“Buy Now Pay Later” was an attractive slogan to most American Consumers. The policy suggested paying for items over a set period of time with very little interest. The policy was used unwisely by most Americans and to the Great Depression.
Along with the radio, television was a major entertainment output. Silent movies were popular as were Walt Disney’s animations. They also contributed to the distribution of Nationwide events/scandals/news.
School Attendance Boom
Since school was newly enforced until the age of 14, a rise in attendance resulted. School systems had to accomidate for the non-english speaking students whom had most likely immigrated to the U.S. Standardize tests were given, enabling and enforcing the segregation of immigrant, African Americans and other minorities from the rest of the student body.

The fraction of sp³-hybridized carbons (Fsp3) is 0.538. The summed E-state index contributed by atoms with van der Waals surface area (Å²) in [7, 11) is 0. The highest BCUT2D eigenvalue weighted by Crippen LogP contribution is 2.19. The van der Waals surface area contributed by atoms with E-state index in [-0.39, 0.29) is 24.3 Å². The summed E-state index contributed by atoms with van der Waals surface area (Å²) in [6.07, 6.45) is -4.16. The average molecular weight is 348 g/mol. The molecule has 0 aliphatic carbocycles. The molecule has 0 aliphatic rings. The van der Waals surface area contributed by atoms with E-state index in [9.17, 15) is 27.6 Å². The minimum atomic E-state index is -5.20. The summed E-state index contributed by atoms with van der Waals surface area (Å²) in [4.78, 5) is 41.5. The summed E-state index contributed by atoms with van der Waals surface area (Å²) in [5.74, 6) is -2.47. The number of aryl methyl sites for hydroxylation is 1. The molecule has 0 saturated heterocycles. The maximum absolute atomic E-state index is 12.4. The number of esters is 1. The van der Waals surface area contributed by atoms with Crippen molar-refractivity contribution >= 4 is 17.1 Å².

The Teapot Dome Scandal
Under the Administration of President Harding, oil reserves specifically for the U.S. Navy, was leased out to private oil companies by Secretary of Interior Albert Fall. This scandal showed the low management and poor credentials of the U.S. government.
Many of Americans greatest authors came from the 1920’s. While their friends partied in fear of no tomorrow and glorified the aspects of war, writers such as Ernest Hemingway and F. Scott Fitzgerald fled to Europe in anguish. Their literature, more popular now than then, focused on the depression that lingered after WW1.
With the radio came instant state wide coverage of nearly every major event. This allowed for ordinary deeds to become glorified and praised. Thanks to the radio, the flight of Charles Lindbergh was heard nationwide and upon return he was the nations hero.
the Red Scare
After World War 1 came the Red Scare, a movement fueled by fear against communism. Anyone who spoke ill of the U.S. or participated in labor union strikes was automatically assumed to be a communist and was either taken to court or lynched.
The New Negro
The Harlem Renaissance was better then Heaven to the 1920’s African American. Harlem, New York became “the” place to be, it was the where you could find some of the brightest minds of the time such as Zora Neale Hurston and Langston Hughes.